Tag: "baby boomers"

The High Marginal Cost of the Social Security Benefits Tax

In yesterday’s Dallas Morning News, financial columnist Scott Burns discussed the hard-hitting Social Security benefits tax.  Using Turbo-Tax, he demonstrates how middle-income seniors (those earning $41,343 to $77,343) are hit by the tax.  Since the income thresholds are not adjusted for inflation, but Social Security benefits are, more seniors will have pay the tax as […]

Seniors Are in Debt, But Not as Bad Off as They Could Be

Two year ago, I produced a piece on how baby boomers spend their money.  I wanted to find out why many of them were not nearly prepared for retirement.   This time around, I wanted to find out how senior citizens were spending their money.  A lot has changed compared to the same age group just 20 years ago: Today’s seniors (age […]

Retiring Soon? Pay off the House First

In 2011, the first of some 78 million baby boomers began retirement.  By the year 2031, the last year of the boomer generation will reach their full retirement age (67).  Many will consider moving to a less costly, low-tax state in an effort to reduce their living expenses.  However, more than half of those on […]

Retirement and Dependency (In Reverse)

A CNN Money article highlighted a recent survey examining worldwide retirement trends.  The survey, conducted by HSBC, found that 18 percent of Americans expect never to retire.  This is only slightly lower than the 19 percent of British who expect never to retire, but much higher than the global average of 12 percent. When I first read […]

EPI States the Obvious in a New Report About Retirement Savings

A new report by the Economic Policy Institute rehashes what many already know about retirement savers.  This is no surprise coming from an organization that has opposed self-savings initiatives and has instead supported the entitlement status quo.  The EPI’s report shocks and awes with charts and graphs showing the savings disparities between rich and poor, black […]

Paying People to Buy; Punishing Them for Saving

Today the NCPA featured a report summary in its Daily Policy Digest on how taxing capital penalizes saving.   The report, by Alan Viard of the American Enterprise Institute, provides a clear example of how even if the tax rates on labor income and saving are the same, the saver still pays a greater effective tax rate […]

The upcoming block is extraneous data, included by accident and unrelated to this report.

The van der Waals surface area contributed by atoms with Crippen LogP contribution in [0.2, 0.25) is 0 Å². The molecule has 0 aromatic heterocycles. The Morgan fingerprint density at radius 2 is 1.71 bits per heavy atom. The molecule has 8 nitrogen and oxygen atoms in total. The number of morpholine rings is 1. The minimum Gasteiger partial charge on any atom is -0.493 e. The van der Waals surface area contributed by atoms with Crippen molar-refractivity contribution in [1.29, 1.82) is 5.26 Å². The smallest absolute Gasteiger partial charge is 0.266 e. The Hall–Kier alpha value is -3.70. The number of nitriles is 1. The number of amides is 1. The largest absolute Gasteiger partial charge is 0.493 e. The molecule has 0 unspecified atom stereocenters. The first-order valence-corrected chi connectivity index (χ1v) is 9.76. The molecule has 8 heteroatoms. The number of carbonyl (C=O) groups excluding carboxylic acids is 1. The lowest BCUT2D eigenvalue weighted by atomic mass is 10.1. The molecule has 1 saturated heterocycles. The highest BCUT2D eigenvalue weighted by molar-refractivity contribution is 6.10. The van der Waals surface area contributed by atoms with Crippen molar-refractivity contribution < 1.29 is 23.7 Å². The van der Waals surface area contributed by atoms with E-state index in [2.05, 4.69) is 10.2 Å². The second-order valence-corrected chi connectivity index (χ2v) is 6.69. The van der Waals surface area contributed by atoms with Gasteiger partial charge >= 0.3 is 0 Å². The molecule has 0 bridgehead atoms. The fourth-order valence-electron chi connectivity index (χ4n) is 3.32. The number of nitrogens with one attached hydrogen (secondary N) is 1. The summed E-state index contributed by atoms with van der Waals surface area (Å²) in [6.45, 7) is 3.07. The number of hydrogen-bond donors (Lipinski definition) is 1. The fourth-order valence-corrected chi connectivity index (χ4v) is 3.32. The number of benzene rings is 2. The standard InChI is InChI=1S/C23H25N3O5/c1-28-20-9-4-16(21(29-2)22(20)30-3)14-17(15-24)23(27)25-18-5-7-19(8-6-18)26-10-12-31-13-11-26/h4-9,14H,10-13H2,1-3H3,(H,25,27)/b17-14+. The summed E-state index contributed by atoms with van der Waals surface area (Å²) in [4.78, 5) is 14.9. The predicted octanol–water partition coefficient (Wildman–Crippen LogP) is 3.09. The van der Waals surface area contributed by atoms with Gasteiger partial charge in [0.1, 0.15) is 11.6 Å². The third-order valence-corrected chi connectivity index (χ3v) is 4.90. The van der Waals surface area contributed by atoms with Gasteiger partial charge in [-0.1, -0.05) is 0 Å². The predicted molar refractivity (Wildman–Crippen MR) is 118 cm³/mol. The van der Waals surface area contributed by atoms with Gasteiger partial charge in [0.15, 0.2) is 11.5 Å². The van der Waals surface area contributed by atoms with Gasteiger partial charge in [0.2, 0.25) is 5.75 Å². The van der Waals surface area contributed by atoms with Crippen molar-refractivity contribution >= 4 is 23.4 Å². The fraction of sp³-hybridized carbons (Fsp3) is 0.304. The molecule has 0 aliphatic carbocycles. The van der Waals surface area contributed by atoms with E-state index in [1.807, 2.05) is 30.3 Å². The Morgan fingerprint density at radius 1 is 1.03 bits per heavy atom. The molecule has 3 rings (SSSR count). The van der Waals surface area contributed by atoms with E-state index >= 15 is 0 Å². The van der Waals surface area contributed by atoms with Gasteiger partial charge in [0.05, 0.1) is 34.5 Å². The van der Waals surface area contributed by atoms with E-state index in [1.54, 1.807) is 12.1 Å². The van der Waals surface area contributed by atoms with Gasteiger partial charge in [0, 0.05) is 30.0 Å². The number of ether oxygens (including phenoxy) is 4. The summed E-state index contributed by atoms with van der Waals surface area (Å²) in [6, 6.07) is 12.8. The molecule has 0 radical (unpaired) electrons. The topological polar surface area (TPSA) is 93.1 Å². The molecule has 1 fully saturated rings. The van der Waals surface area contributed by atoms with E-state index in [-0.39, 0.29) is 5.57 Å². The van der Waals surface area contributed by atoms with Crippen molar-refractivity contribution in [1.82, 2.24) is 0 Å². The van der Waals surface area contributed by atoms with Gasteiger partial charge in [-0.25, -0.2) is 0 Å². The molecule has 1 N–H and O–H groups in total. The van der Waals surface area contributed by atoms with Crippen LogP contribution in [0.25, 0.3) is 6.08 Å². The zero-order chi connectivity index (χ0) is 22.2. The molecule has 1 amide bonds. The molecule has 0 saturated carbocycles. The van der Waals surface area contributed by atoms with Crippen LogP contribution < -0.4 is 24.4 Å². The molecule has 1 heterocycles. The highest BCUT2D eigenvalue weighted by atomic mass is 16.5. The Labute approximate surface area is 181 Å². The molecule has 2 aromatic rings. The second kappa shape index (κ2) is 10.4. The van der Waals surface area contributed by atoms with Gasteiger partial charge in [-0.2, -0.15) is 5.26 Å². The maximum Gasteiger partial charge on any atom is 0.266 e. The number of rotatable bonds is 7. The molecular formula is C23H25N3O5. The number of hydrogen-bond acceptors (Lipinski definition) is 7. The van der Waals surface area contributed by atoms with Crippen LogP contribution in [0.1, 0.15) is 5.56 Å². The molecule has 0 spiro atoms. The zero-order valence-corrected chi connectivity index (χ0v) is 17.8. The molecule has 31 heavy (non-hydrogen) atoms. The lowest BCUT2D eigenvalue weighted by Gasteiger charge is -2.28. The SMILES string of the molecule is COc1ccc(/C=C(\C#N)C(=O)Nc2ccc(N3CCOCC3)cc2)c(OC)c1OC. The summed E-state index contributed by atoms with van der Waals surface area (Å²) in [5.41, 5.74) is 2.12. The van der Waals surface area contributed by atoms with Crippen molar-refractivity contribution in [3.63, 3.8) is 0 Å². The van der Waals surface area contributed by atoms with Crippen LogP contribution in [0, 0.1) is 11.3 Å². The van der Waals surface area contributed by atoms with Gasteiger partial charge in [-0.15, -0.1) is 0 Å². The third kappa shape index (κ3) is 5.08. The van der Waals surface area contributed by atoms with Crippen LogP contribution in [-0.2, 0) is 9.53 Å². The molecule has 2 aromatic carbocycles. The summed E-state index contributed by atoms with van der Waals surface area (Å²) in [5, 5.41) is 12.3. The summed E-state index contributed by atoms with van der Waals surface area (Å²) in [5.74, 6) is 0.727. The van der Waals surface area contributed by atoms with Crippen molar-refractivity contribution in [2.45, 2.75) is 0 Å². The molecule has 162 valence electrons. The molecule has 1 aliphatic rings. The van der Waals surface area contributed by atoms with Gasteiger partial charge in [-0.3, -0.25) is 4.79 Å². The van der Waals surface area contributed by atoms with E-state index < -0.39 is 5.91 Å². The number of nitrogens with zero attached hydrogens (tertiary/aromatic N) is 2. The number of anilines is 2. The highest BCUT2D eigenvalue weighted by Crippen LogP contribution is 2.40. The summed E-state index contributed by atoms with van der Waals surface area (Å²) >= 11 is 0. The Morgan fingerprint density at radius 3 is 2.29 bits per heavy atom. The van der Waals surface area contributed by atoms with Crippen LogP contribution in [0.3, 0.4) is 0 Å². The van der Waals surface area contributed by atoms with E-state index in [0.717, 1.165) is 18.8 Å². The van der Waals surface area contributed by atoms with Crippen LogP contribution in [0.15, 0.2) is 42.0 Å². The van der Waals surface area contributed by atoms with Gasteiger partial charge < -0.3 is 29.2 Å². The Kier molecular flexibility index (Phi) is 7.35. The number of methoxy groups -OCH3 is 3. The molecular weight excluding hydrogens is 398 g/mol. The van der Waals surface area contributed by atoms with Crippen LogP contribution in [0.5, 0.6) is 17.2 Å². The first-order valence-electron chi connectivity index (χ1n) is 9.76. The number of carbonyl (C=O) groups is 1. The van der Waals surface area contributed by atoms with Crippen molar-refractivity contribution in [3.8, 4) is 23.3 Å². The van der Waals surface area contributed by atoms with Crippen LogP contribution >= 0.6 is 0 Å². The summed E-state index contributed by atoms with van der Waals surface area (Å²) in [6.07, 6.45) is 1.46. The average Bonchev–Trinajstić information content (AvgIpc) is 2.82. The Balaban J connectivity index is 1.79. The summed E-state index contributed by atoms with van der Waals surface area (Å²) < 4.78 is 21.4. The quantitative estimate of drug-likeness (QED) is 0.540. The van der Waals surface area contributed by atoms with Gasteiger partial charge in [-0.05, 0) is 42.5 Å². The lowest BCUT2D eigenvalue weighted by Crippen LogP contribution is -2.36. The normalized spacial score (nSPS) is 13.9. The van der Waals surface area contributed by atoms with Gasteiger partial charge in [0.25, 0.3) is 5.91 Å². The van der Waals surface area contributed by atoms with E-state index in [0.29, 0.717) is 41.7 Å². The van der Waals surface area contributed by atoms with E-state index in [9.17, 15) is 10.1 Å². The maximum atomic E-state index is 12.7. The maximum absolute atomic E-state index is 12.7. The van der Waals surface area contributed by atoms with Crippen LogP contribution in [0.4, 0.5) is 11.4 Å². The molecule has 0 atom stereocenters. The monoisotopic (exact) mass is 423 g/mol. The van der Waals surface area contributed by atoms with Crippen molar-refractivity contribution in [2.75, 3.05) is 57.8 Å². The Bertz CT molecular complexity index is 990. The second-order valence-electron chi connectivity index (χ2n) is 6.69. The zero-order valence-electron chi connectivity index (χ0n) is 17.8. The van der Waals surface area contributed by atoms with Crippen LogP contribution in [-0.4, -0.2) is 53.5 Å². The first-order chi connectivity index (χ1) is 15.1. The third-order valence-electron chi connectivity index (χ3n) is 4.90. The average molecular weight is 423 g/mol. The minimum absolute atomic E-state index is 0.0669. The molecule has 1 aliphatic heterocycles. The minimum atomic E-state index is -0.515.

Rich or Simply Frugal?

There is always a target for bad tax policy, and these days it seems to be the rich.  Every scheme designed to raise tax revenue is usually based on taxing the rich more, taxing the poor less, and generally redistributing wealth so that society is fair.  Sadly, however, the non-wealthy but frugal and hard-working citizen often […]

Are Millennials Ready for Social Security Reform?

Government is very good at crowding out private sector activities.  When government borrows, it can cause interest rates to rise and crowd out more productive private sector borrowing.  When government expands welfare programs to help the hungry and homeless, the effect is the crowding out of individual giving to more efficient private-sector programs.  And decades […]

Reforming Social Security: The Case for Progressive Price Indexing

best antivirus software for mac p>In light of all of the worrying about sequestration, entitlement reform – of course – goes undiscussed.  While trimming around the edges of discretionary spending has sent people into a panic, the $100 billion in cuts are a drop in the bucket compared to the growing expenditures of the mandatory spending programs […]

Worse than I Imagined (Part II): Medicare

When I retired, Medicare became my primary health insurance, fully covered by American taxpayers (and federal debt-holders), while Anthem/Blue Cross became my secondary health insurance, fully covered by the University of California.  I will never have to spend a nickel of my Social Security benefits or inflation-adjusted defined retirement income on my health insurance. But […]